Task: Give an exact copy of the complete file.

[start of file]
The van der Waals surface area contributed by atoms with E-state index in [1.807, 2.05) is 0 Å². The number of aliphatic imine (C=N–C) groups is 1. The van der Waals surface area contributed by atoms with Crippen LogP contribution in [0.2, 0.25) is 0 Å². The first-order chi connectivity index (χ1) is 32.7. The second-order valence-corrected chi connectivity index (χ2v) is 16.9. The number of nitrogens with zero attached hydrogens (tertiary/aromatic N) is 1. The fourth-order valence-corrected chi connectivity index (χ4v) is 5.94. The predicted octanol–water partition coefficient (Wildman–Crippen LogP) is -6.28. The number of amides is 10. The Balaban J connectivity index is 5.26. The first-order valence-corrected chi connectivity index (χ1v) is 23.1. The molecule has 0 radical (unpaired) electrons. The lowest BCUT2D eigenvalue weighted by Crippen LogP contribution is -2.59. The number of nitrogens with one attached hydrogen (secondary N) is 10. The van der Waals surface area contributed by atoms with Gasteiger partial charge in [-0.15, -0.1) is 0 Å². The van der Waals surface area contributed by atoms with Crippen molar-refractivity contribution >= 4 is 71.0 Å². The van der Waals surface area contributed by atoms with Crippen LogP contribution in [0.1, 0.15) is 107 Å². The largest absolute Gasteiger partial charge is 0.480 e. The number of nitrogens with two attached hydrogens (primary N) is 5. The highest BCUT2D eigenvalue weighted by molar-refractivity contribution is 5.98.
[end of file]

The van der Waals surface area contributed by atoms with E-state index in [1.807, 2.05) is 0 Å². The number of aliphatic imine (C=N–C) groups is 1. The van der Waals surface area contributed by atoms with Crippen LogP contribution in [0.2, 0.25) is 0 Å². The first-order chi connectivity index (χ1) is 32.7. The second-order valence-corrected chi connectivity index (χ2v) is 16.9. The number of nitrogens with zero attached hydrogens (tertiary/aromatic N) is 1. The fourth-order valence-corrected chi connectivity index (χ4v) is 5.94. The predicted octanol–water partition coefficient (Wildman–Crippen LogP) is -6.28. The number of amides is 10. The Balaban J connectivity index is 5.26. The first-order valence-corrected chi connectivity index (χ1v) is 23.1. The molecule has 0 radical (unpaired) electrons. The lowest BCUT2D eigenvalue weighted by Crippen LogP contribution is -2.59. The number of nitrogens with one attached hydrogen (secondary N) is 10. The van der Waals surface area contributed by atoms with Gasteiger partial charge in [-0.15, -0.1) is 0 Å². The van der Waals surface area contributed by atoms with Crippen molar-refractivity contribution >= 4 is 71.0 Å². The van der Waals surface area contributed by atoms with Crippen LogP contribution in [0.1, 0.15) is 107 Å². The largest absolute Gasteiger partial charge is 0.480 e. The number of nitrogens with two attached hydrogens (primary N) is 5. The highest BCUT2D eigenvalue weighted by molar-refractivity contribution is 5.98.